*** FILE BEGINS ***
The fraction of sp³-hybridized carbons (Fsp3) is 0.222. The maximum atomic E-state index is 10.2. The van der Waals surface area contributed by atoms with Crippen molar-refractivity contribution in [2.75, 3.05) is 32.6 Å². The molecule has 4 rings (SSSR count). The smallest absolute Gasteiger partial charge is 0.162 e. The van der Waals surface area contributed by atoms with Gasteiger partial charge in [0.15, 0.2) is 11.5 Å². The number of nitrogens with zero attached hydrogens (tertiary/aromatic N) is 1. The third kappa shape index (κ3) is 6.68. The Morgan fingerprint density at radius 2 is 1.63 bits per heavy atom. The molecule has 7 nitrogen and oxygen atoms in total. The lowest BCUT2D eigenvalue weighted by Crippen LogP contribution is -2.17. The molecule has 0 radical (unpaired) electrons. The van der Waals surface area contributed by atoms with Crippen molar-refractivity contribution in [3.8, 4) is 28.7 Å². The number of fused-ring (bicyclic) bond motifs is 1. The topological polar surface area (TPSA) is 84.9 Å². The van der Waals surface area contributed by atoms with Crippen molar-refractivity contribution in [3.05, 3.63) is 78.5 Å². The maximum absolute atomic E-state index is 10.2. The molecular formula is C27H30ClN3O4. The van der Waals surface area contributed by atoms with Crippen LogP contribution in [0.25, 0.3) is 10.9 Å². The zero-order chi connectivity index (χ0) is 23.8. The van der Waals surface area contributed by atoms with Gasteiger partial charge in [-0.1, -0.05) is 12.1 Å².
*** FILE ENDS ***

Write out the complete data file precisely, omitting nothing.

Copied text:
The fraction of sp³-hybridized carbons (Fsp3) is 0.222. The maximum atomic E-state index is 10.2. The van der Waals surface area contributed by atoms with Crippen molar-refractivity contribution in [2.75, 3.05) is 32.6 Å². The molecule has 4 rings (SSSR count). The smallest absolute Gasteiger partial charge is 0.162 e. The van der Waals surface area contributed by atoms with Gasteiger partial charge in [0.15, 0.2) is 11.5 Å². The number of nitrogens with zero attached hydrogens (tertiary/aromatic N) is 1. The third kappa shape index (κ3) is 6.68. The Morgan fingerprint density at radius 2 is 1.63 bits per heavy atom. The molecule has 7 nitrogen and oxygen atoms in total. The lowest BCUT2D eigenvalue weighted by Crippen LogP contribution is -2.17. The molecule has 0 radical (unpaired) electrons. The van der Waals surface area contributed by atoms with Crippen molar-refractivity contribution in [3.8, 4) is 28.7 Å². The number of fused-ring (bicyclic) bond motifs is 1. The topological polar surface area (TPSA) is 84.9 Å². The van der Waals surface area contributed by atoms with Crippen molar-refractivity contribution in [3.05, 3.63) is 78.5 Å². The maximum absolute atomic E-state index is 10.2. The molecular formula is C27H30ClN3O4. The van der Waals surface area contributed by atoms with Crippen LogP contribution in [0.25, 0.3) is 10.9 Å². The zero-order chi connectivity index (χ0) is 23.8. The van der Waals surface area contributed by atoms with Gasteiger partial charge in [-0.1, -0.05) is 12.1 Å².